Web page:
If there's an elephant in the Council Chambers these days, it's not trying to figure out which way the wind will blow on the controversial bylaw amendment to ban boat sleepovers.
Although to be fair, after the passionate pleas from local boat owners, complete with a show and tell on sewage disposal at last week's public hearing, that's going to be an interesting decision.
But that's not the elephant.
That thing we're not talking about but everyone is wondering about is: what will the council table look like six short months from now, after Whistler, and the rest of B.C., heads to the polls on Nov. 15.
Who's going to run? Who's going to seek another term? What's going to happen when you add fresh meat to this mix? This wonderfully strange, copasetic team that has yet to break ranks, has yet to even vote out of turn, save one or two lone hands raised out of hundreds, if not thousands, of votes, these last two and a half years.
Hard to believe that three years have almost come and gone and here we are again on the precipice of change.
With two councillors to date confirming they will not seek a second term — Jayson Faulkner and Duane Jackson — the stage is set for a little shake-up.
That seven-strong consensus dynamic that has been built over the past term has every potential of disappearing.
The door is open, just a crack, for new blood.
But here's the question: will it be young blood?
Though council has tried to make it more appealing for young people to seek election with the new parental policy, it's going to be more difficult than ever to entice the younger demographic to the council table thanks to new legislation in the works making the council term four years not three.
And that's a problem in Whistler.
According to data from the 2011 census, Whistler's median age is 32.4.
That's almost a whopping decade less than the national average at 40.6, and even more disparity than the provincial average at 41.9.
If you don't think that's important, consider: what were you worried about when you were 32?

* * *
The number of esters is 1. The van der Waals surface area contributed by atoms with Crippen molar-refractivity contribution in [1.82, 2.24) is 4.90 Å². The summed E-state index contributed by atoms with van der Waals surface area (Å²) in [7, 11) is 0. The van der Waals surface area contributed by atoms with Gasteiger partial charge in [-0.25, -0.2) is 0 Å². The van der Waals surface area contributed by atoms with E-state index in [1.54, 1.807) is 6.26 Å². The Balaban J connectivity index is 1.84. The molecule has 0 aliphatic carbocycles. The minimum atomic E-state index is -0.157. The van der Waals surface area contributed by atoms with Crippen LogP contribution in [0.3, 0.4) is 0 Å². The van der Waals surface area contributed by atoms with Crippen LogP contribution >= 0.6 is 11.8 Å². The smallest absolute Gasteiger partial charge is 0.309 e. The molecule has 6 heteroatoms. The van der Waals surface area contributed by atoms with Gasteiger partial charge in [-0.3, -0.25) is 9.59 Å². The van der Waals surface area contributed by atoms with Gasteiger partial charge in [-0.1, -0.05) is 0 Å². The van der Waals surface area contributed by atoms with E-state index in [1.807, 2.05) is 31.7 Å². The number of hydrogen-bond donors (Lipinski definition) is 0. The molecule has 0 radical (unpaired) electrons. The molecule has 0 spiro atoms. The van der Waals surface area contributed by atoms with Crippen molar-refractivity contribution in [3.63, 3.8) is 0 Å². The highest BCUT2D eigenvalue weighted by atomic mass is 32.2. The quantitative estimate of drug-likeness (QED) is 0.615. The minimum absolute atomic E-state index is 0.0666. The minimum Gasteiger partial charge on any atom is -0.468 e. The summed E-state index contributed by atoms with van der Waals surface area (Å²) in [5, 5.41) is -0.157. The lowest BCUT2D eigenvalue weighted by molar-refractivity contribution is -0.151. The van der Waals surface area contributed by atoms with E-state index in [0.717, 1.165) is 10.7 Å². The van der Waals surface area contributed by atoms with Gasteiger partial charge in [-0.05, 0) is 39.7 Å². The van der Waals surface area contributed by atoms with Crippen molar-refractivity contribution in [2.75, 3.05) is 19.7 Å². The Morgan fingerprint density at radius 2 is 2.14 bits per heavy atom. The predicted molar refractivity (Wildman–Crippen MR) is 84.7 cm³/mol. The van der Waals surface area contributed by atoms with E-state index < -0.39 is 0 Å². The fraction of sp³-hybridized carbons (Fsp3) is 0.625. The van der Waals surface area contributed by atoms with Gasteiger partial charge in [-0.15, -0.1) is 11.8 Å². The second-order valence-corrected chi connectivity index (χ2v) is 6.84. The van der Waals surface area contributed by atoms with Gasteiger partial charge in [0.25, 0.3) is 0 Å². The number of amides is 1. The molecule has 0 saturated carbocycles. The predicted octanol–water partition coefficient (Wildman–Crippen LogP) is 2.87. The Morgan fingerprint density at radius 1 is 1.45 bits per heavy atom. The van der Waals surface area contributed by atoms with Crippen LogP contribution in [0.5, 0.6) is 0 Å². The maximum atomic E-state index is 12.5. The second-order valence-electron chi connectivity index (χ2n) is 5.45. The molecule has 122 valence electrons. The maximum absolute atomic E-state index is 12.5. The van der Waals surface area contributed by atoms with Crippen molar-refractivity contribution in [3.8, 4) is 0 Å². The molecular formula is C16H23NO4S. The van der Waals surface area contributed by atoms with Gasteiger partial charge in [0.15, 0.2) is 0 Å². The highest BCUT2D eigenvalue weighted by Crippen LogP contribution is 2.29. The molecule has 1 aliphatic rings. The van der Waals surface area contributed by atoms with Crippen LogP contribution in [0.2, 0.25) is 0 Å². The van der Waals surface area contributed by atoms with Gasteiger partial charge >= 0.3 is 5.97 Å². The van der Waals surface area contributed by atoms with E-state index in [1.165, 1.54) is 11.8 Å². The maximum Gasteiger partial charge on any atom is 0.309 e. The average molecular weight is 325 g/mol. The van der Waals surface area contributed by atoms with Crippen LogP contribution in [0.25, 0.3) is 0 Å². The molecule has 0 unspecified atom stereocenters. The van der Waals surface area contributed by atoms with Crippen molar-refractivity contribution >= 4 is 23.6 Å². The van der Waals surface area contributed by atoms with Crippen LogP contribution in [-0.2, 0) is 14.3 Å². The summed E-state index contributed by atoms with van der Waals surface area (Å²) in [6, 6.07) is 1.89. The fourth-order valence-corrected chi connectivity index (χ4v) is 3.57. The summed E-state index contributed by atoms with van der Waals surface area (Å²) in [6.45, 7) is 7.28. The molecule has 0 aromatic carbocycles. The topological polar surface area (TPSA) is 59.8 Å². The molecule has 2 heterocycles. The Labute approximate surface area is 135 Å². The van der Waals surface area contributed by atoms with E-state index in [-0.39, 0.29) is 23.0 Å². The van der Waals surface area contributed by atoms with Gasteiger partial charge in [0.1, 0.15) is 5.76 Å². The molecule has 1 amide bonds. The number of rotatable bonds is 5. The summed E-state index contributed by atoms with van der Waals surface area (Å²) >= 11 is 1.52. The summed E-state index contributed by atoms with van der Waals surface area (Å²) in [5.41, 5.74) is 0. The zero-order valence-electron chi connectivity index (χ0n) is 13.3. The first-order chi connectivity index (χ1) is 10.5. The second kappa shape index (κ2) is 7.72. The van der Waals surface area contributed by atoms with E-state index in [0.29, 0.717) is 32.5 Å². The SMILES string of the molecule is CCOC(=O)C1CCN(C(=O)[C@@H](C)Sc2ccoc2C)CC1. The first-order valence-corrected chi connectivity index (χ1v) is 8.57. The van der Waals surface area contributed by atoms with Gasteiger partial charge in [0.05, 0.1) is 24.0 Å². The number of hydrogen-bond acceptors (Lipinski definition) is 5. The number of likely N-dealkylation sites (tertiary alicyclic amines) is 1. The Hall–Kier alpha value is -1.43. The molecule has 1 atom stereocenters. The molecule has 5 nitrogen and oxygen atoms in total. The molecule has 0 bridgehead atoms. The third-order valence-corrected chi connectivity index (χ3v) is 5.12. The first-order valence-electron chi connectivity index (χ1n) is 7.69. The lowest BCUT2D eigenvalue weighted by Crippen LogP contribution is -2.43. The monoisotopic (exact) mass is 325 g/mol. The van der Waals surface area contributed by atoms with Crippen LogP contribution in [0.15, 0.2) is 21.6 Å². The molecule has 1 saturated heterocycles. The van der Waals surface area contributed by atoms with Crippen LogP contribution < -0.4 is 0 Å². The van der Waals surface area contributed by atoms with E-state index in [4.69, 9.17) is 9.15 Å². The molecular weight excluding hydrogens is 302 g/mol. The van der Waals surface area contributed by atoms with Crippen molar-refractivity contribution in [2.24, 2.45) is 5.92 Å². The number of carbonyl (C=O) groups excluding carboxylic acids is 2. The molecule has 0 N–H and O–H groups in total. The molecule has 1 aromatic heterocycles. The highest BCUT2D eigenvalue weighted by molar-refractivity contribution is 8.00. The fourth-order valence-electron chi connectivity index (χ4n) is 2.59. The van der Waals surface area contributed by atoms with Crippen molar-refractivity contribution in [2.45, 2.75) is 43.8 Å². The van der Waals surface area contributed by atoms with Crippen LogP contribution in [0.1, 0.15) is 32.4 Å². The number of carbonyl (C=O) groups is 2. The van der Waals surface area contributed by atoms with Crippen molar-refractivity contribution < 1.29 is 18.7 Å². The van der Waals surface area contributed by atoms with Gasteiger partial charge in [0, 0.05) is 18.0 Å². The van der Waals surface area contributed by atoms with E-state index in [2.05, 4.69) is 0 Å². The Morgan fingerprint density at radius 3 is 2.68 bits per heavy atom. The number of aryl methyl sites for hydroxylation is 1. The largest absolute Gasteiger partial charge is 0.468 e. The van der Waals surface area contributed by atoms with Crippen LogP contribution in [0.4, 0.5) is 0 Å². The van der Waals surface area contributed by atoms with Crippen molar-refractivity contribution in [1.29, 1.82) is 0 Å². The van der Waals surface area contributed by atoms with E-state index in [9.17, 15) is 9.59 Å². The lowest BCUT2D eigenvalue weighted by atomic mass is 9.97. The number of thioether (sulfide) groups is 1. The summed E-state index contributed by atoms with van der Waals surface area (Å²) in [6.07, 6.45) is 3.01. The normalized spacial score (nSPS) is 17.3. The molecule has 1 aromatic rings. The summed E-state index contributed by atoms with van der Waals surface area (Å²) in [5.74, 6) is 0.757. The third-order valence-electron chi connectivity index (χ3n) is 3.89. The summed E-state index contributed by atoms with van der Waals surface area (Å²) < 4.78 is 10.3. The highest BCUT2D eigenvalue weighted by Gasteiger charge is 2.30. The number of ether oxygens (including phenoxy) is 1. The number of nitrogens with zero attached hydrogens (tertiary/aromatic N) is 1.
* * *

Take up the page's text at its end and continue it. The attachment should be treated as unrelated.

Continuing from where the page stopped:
Despite Whistler's efforts, the legislation for a four-year election cycle is moving forward with the idea that the longer terms will give local governments more time to consult, to plan, to achieve community goals.
What would have happened, say, if the last council had one more year to get things done? Would one more year have made a difference come election time?
A glance back through the annals of Pique offers more than just a quick trip down memory lane.
The last issue in May 2011 had no fewer than four letters to the editor about pay parking in the day lots — an issue that is as yet unresolved to the satisfaction of some but does not dominate the headlines. In fact, it gets barely a whisper.
Check out the other headlines in that paper:
• "Hydrogen fleet more reliable."
• "Tourism Whistler to focus on growing all-season appeal."
• "Peaceful May long weekend for RCMP."
Talk about change.
In the last three years, the hydrogen fleet, which three years ago was seeing improvements in the bus performances after a bumpy start, no longer exists. The five-year pilot project, tested in Whistler, is history and Whistler is now back to clean diesel buses.
Tourism Whistler, meanwhile, reported an 8 per cent decline in room nights in the post-Olympic winter season but expected to see a one per cent rise in summer nights; last year Tourism Whistler reported its strongest summer on record.
And as for the May long weekend in the last few years... well, it needs no introduction. "Peaceful" in 2011 with the typical drunk and disorderlies; violent in 2013 and 2014.
Things can change on a dime. And no one knows that more than Whistler — subject to so many outside influences beyond its control.
Still, it remains to be seen if four years is going to turn off potential young politicians or not.
With less than six months to go, and silly season just around the corner, it's time to be thinking if you're up for the challenge, ready to give four years of time and energy and passion and worry to shaping the future of Whistler.A worthy job, for sure.
It'll be interesting to see who's up to the challenge and, ultimately, how that will change public debate and decision making going forward.